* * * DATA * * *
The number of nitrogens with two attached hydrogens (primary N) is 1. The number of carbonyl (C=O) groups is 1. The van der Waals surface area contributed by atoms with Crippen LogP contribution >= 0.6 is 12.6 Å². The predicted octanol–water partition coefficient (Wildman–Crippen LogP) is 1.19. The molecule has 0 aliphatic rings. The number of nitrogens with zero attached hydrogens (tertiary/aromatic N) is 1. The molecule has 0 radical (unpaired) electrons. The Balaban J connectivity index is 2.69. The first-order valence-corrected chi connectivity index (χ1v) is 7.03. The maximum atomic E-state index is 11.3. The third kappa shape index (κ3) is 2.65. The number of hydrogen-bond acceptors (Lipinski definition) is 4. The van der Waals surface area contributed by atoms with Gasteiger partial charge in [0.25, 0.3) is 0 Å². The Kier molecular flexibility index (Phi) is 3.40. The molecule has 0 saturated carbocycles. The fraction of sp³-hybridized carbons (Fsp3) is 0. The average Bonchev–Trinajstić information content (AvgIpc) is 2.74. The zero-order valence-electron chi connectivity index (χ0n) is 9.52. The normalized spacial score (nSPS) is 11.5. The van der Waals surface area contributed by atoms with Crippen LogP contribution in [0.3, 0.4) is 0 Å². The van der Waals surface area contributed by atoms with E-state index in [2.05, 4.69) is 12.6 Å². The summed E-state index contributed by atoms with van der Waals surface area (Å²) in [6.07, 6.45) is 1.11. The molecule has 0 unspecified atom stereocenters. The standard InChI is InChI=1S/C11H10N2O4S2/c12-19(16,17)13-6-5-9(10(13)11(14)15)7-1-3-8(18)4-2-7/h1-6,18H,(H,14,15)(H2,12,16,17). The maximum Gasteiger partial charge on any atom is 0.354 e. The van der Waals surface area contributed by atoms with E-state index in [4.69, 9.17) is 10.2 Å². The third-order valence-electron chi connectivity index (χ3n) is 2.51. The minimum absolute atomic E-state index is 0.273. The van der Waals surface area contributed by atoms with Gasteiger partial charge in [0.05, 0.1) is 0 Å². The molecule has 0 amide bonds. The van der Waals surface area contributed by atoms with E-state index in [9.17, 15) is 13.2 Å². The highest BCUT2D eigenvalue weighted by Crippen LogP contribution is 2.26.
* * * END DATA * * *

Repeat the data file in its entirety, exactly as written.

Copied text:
The number of nitrogens with two attached hydrogens (primary N) is 1. The number of carbonyl (C=O) groups is 1. The van der Waals surface area contributed by atoms with Crippen LogP contribution >= 0.6 is 12.6 Å². The predicted octanol–water partition coefficient (Wildman–Crippen LogP) is 1.19. The molecule has 0 aliphatic rings. The number of nitrogens with zero attached hydrogens (tertiary/aromatic N) is 1. The molecule has 0 radical (unpaired) electrons. The Balaban J connectivity index is 2.69. The first-order valence-corrected chi connectivity index (χ1v) is 7.03. The maximum atomic E-state index is 11.3. The third kappa shape index (κ3) is 2.65. The number of hydrogen-bond acceptors (Lipinski definition) is 4. The van der Waals surface area contributed by atoms with Gasteiger partial charge in [0.25, 0.3) is 0 Å². The Kier molecular flexibility index (Phi) is 3.40. The molecule has 0 saturated carbocycles. The fraction of sp³-hybridized carbons (Fsp3) is 0. The average Bonchev–Trinajstić information content (AvgIpc) is 2.74. The zero-order valence-electron chi connectivity index (χ0n) is 9.52. The normalized spacial score (nSPS) is 11.5. The van der Waals surface area contributed by atoms with Crippen LogP contribution in [0.3, 0.4) is 0 Å². The van der Waals surface area contributed by atoms with E-state index in [2.05, 4.69) is 12.6 Å². The summed E-state index contributed by atoms with van der Waals surface area (Å²) in [6.07, 6.45) is 1.11. The molecule has 0 unspecified atom stereocenters. The standard InChI is InChI=1S/C11H10N2O4S2/c12-19(16,17)13-6-5-9(10(13)11(14)15)7-1-3-8(18)4-2-7/h1-6,18H,(H,14,15)(H2,12,16,17). The maximum Gasteiger partial charge on any atom is 0.354 e. The van der Waals surface area contributed by atoms with E-state index in [4.69, 9.17) is 10.2 Å². The third-order valence-electron chi connectivity index (χ3n) is 2.51. The minimum absolute atomic E-state index is 0.273. The van der Waals surface area contributed by atoms with Gasteiger partial charge in [0.05, 0.1) is 0 Å². The molecule has 0 amide bonds. The van der Waals surface area contributed by atoms with E-state index in [9.17, 15) is 13.2 Å². The highest BCUT2D eigenvalue weighted by Crippen LogP contribution is 2.26.